So Ali was great – a great champion in a great era – but was he the greatest? Was he greater than Frazier? Was he greater than the champions of other eras? The point of the book is that at any given point all of these men worked hard to be dangerous. To truly understand boxing is to understand that you cannot freeze the best moments of one of them and say that this is the greatest and this is not. The craft of boxing we see in the ring is the tip of an iceberg of training and fighting across gyms and camps. Boxing is a series of encounters that are often chance and even when decisive are not necessarily definitive – and yet the record only records a win or a loss, not a near win or a good effort, just L or W.
Ali was indisputably iconic; the rhyming and sound bites, the islam, the conscientious objection, the dancing style. All of this grabbed the attention and the skills which made him the champion that he was backed up everything he said. In many sense, all those Ls and Ws do is to make a narrative and Ali was all about writing his own narratives, casting opponents as racists and bullies prior to a fight and offering them respect and kind words afterwards when the boxing record was set.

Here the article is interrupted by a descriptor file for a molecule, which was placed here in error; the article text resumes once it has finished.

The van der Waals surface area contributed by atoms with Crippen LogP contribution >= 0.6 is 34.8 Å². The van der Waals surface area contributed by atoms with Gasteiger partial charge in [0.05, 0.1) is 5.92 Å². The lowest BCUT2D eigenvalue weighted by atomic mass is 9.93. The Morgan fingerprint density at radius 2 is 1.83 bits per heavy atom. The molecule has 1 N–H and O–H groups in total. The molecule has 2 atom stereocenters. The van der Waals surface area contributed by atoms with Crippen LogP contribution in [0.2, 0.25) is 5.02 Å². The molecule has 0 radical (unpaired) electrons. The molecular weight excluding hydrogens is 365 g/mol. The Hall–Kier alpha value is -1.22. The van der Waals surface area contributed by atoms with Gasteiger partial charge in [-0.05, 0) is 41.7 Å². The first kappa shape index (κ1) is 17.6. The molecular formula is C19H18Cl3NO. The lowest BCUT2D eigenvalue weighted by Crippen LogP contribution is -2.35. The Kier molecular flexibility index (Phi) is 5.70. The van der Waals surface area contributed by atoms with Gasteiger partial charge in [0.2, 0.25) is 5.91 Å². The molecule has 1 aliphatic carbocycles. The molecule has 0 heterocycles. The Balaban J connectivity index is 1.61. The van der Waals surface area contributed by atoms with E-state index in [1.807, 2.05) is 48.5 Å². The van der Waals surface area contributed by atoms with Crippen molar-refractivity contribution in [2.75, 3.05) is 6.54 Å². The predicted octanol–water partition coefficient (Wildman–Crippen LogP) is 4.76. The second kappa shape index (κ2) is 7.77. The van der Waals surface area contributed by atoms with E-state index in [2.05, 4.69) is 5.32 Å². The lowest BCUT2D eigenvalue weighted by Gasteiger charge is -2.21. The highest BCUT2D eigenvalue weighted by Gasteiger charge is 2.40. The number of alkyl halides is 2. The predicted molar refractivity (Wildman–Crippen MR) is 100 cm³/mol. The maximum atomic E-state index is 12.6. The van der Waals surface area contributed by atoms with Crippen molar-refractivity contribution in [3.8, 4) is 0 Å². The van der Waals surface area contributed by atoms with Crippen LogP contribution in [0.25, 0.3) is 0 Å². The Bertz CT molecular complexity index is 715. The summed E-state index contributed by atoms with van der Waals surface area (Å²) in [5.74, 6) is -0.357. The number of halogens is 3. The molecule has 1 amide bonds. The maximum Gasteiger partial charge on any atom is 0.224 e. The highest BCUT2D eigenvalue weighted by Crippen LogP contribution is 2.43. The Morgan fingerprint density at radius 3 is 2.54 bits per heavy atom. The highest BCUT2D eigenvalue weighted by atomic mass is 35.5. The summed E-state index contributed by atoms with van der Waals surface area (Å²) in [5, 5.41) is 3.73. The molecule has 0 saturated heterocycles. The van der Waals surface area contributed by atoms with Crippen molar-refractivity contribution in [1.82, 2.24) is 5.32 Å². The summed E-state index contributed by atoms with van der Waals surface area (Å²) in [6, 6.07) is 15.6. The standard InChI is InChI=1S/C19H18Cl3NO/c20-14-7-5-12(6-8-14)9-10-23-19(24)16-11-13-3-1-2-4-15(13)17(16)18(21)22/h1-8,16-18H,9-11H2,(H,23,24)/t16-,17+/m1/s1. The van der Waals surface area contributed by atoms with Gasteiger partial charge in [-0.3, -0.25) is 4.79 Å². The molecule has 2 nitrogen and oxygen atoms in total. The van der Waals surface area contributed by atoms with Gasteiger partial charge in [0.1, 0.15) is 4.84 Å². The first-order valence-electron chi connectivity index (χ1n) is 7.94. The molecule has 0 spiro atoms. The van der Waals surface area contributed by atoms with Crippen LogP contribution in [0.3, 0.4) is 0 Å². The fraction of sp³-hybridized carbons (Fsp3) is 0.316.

Most of Ali’s opponents see all too clearly was what mattered was the legend Ali was able to create in his own lifetime and the longer he continued to be at the top and the longer he won, the brighter it illuminated all of them and added to their own legends too. Yes, this was part skill and part character but it was magnificent. Such is clear by looking not directly at the man but also on the effect he had on how each of his opponents is remembered. So was Ali the greatest? Undoubtedly for that reason. Does that mean he was greater than Frazier, than Marciano, than Tyson, than Larry Holmes or Joe Louis? That’s a different question entirely and frankly, much less important.